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Appleton's Cyclopedia of American Biography, edited by James Grant Wilson, John Fiske and Stanley L. Klos. Six volumes, New York: D. Appleton and Company, 1887-1889 and 1999. Virtualology.com warns that these 19th Century biographies contain errors and bias. We rely on volunteers to edit the historic biographies on a continual basis. If you would like to edit this biography please submit a rewritten biography in text form . If acceptable, the new biography will be published above the 19th Century Appleton's Cyclopedia Biography citing the volunteer editor





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William Morgan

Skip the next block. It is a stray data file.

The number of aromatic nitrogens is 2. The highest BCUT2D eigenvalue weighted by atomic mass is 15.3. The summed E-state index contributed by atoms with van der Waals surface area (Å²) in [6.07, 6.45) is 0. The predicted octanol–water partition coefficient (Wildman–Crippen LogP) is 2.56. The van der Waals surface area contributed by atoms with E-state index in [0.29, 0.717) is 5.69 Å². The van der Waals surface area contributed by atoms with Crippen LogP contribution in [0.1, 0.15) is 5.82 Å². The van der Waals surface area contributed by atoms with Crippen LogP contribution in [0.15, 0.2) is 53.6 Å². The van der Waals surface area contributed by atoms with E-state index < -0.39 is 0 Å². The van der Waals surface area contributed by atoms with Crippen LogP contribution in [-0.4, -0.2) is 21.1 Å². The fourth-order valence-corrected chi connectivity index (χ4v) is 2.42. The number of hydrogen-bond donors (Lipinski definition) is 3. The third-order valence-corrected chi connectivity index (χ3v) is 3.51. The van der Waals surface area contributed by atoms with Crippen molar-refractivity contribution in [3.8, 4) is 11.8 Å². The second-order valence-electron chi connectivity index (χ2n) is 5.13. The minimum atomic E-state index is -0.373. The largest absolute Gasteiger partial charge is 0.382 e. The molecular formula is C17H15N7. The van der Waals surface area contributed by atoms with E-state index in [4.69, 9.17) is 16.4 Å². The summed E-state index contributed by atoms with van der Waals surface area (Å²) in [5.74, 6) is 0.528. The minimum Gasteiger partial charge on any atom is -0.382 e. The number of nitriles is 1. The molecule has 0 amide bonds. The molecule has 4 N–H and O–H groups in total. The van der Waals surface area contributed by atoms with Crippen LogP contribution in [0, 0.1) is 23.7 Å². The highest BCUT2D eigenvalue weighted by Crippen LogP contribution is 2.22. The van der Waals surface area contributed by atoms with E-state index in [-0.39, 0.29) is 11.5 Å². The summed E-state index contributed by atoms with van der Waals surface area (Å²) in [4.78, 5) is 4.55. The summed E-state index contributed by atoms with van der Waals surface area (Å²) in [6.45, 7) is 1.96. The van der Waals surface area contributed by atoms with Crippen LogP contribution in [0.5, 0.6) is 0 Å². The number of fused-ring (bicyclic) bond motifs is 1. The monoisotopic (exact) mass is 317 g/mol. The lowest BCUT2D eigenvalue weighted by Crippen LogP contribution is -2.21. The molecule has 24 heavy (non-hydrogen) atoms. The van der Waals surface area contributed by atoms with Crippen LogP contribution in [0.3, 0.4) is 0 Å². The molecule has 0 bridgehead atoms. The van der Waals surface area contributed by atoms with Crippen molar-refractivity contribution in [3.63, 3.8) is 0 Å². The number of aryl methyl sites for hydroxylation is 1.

MORGAN, William, Mason, born in Culpeper county, Virginia, about 1775. He served under General Andrew Jackson at the battle of New Orleans. He removed in 1821 to York, Upper Canada, where he became a brewer, and subsequently to Batavia, New York In August, 1826, it was reported that he was about to publish a volume that would expose the secrets of the order of Freemasons, of which he had been a member, and shortly afterward he suddenly disappeared. This caused great excitement, an(1 committees of safety and vigilance were formed that traced him westward to Fort Niagara, near Lewiston, New York, where he had been imprisoned. It was said that he had been conveyed in a carriage from Batavia to Fort Niagara by Freemasons, and it was afterward testified that he was drowned in Lake Ontario; but this story was denied, and it was affirmed that he had been seen alive at Smyrna, in Asia, and in other places. A body was produced, said to have been found near the mouth of Niagara river, but it was denied that it was Morgan's, and Thurlow Weed was said to have remarked that it was "a good enough Morgan till after election." Prosecutions were in due time instituted against those whom investigation showed to have been in any way concerned in the abduction, and repeated trials resulted in the conviction of some of them on minor charges, but no murder was ever judicially established, it was supposed to be shown in the course of these trials that the Masonic oath disqualified Masons in certain of the higher degrees for serving as jurors in any case where a Mason of like degree was a party and his antagonist was not. The excitement deepened, and resulted in the organization of an Anti-masonic party in western New York, which nominated a candidate for governor, Solomon Southwick, in 1828. In 1831 a National Anti-masonic convention was held, wherein most of the free states were represented, which nominated William Wirt, of Maryland, for president of the United States. Although Anti-masonic state and national tickets were supported in many free states, they were successful only in Vermont, which remained for several years under Anti-masonic rule, but the party lost its distinctive character, gradually faded out, and ceased to exist after 1835. Morgan's book, "Illustrations of Freemasonry, by One of the Fraternity who has devoted Thirty Years to the Subject," was published in various forms (1826; 2d ed., with an account of the kidnapping of the author, 1827; reprinted as "Freemasonry Exposed and Explained," with the verdict of the jury in relation to the abduction and murder of the author). See also " The Broken Seal, or the Morgan Abduction and Murder," by S. D. Greene (New York, 1870); "History of the Morgan Affair," by Robert Morris (New York, 1852); and "American Political Anti-Masonry," by Henry O'Reilly (printed privately, New York, 1879).

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